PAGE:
Students garden at area schools

Students garden at area schools

Two UA students work in a garden at a local elementary school while participating in the Let’s Grow Honors Exploration course. CW | Heather Buchanan

Heather Buchanan

DCGP aligns with an elementary school for two to three years to ensure the educators school have a grasp on the garden-based curriculum. This semester, the Let’s Grow class is teaching students at Oakdale Elementary and Tuscaloosa Magnet Elementary.

Joya Elmore, the education coordinator for DCGP, serves as the liaison between the University class and the schoolyard garden program.
 “The course is designed to teach university students about growing food and about the environment-based learning strategies that we try to incorporate in our schoolyard gardens,” she said. “So they’re working with elementary students and working together to learn about growing food, locally sourced stuff, seasonal growing and how to incorporate that into a classroom lesson plan.”
 The garden serves as an outdoor classroom for subjects besides biology. Children also learn about fractions and addition in recipes using their produce, and DCGP’s Budding Entrepreneurs program allows the children to sell their produce while learning about finance, business and communication skills.
 DCGP served 1,012 kids and harvested 1,030 pounds of produce in 2014, according to their website, and money raised from the student-run farm stands goes back into the garden budget for the following school year.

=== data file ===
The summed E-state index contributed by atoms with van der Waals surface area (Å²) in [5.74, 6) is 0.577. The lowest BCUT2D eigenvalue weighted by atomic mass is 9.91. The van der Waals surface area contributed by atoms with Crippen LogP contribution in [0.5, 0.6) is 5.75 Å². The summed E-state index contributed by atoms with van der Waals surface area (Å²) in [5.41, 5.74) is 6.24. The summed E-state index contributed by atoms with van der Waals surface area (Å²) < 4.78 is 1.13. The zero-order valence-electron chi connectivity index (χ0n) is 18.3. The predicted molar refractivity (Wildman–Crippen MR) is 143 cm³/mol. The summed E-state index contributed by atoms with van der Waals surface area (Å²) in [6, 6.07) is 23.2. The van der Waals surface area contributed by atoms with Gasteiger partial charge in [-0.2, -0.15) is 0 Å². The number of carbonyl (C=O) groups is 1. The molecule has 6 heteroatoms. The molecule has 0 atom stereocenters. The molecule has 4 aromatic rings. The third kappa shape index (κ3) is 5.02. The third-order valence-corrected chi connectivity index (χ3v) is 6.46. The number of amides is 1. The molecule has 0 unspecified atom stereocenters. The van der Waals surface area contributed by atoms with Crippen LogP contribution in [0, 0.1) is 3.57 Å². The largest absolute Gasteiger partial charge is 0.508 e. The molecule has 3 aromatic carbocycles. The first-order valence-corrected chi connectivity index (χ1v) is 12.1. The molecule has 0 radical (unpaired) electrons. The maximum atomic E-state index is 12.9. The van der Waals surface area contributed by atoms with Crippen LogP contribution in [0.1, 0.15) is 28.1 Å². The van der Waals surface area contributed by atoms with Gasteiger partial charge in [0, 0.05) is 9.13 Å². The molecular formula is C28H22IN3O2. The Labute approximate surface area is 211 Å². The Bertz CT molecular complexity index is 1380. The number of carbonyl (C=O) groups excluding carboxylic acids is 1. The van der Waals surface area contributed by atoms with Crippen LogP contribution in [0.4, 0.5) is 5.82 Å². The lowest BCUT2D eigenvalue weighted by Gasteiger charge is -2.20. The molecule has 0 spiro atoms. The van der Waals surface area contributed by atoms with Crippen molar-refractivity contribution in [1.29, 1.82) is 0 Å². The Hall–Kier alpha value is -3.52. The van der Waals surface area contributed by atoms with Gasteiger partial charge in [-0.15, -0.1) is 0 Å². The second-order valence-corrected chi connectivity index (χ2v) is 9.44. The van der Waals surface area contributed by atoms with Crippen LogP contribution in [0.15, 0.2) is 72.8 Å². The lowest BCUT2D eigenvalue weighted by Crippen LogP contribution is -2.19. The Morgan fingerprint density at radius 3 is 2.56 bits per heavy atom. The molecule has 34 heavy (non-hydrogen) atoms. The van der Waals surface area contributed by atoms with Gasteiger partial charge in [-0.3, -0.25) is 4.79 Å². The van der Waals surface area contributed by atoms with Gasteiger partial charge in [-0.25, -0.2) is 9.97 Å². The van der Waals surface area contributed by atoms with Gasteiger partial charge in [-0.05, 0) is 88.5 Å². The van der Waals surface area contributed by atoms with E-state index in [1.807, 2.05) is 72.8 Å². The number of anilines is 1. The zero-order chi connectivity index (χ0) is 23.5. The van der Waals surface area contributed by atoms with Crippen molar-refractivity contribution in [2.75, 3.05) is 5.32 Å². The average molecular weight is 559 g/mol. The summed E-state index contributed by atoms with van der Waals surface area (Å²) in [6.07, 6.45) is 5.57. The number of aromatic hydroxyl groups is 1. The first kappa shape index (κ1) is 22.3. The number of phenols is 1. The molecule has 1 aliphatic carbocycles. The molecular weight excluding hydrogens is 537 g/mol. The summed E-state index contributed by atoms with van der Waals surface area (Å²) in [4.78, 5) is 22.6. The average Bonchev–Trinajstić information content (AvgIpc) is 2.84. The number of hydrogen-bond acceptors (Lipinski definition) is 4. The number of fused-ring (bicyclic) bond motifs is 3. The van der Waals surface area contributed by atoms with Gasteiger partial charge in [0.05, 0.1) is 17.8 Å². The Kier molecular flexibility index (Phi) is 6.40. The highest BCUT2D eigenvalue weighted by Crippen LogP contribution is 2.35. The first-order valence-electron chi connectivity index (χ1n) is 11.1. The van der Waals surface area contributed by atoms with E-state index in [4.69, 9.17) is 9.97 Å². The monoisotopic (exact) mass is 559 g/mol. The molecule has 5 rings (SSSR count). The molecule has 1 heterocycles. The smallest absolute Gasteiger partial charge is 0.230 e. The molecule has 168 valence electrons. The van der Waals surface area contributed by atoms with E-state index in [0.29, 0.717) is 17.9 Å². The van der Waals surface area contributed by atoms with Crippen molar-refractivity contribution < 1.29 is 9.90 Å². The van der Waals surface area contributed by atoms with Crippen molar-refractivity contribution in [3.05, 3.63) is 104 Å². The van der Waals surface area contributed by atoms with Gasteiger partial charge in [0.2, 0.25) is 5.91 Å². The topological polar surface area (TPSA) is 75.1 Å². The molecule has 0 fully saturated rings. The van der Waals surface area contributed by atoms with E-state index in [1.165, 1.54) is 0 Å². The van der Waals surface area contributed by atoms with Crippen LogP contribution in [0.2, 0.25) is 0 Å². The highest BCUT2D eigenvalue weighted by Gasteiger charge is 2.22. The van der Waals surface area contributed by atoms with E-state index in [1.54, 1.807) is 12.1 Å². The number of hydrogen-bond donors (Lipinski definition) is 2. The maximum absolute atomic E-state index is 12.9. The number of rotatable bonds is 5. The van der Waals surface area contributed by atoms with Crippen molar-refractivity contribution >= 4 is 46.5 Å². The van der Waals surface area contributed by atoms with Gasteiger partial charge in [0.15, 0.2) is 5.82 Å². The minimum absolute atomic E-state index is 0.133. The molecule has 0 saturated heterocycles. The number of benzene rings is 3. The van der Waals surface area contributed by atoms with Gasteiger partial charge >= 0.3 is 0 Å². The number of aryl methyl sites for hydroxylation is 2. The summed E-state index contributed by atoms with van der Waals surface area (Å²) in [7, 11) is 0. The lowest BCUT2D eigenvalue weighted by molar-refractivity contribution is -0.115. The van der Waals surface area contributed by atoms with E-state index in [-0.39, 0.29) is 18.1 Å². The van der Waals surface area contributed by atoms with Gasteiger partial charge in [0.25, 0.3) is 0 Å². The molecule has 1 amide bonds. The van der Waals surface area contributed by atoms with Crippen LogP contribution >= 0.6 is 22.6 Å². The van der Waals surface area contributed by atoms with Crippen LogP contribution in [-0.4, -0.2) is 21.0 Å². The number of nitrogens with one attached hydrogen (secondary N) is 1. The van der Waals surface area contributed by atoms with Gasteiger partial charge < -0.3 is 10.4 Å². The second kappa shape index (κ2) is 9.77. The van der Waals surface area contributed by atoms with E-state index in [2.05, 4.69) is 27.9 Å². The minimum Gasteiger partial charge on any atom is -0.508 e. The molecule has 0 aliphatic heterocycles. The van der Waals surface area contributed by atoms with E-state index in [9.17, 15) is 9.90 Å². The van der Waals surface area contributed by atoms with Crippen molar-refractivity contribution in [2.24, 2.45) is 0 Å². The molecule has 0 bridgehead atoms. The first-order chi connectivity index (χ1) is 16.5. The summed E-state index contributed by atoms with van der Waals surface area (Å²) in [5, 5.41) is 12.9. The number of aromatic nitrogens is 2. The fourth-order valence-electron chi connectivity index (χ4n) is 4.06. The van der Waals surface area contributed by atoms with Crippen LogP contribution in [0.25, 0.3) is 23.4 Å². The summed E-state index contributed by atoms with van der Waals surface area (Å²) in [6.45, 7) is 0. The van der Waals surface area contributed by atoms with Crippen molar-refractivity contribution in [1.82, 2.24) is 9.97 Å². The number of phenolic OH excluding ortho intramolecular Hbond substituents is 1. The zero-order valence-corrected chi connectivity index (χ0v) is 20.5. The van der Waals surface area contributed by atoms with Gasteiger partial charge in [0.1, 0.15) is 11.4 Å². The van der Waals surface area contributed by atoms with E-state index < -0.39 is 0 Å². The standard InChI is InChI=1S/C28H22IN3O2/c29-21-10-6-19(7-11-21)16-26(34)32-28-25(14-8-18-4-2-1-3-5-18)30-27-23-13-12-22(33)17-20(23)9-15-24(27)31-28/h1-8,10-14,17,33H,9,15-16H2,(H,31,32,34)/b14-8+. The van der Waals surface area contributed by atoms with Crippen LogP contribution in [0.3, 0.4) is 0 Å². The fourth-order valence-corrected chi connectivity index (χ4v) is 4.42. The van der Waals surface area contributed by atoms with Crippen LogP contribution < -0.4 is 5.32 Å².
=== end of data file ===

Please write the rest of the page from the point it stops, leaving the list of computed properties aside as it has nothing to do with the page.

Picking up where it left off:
Rachel Solino, a senior majoring in international studies and Spanish, is enrolled in the Let’s Grow course this fall.

“It’s been really great because as we’re teaching the kids, I’m learning things as well,” she said. “Especially growing up in a city, urban setting, there’s not a lot of space to grow vegetable gardens. So it’s been really, really neat for me to learn about gardens with the kids.”

For Amy Schmitt, a senior majoring in biology, working with children is something she said she appreciates having the chance to do while in college.

“I don’t have that much experience with kids, and it’s just a learning experience for me,” She said. “And getting to teach them all the different kinds of things they learn in class, like math and science, reading, everything like that, it’s integrated in kind of a more hands-on setting.”
 Solino and Schmitt both said watching the children make connections about gardening and biology has been one of their favorite things so far. One lesson included a discussion about where vegetables came from, and the young students were amazed to learn things like big carrots come from tiny seeds, Solino said.

Though a couple of meetings are on campus, students mostly work on-site at one of the two elementary schools. Those taking the Let’s Grow course are responsible for reading assignments and journal entries alongside their other responsibilities.
 Students can apply through the Honors College to enroll in the class. Requirements include having a car in order to get to the elementary school workdays and having weekly availability during the school day.
 The application for the course is available on the Academics tab on More information about DCGP or the Let’s Grow course can be found on its website,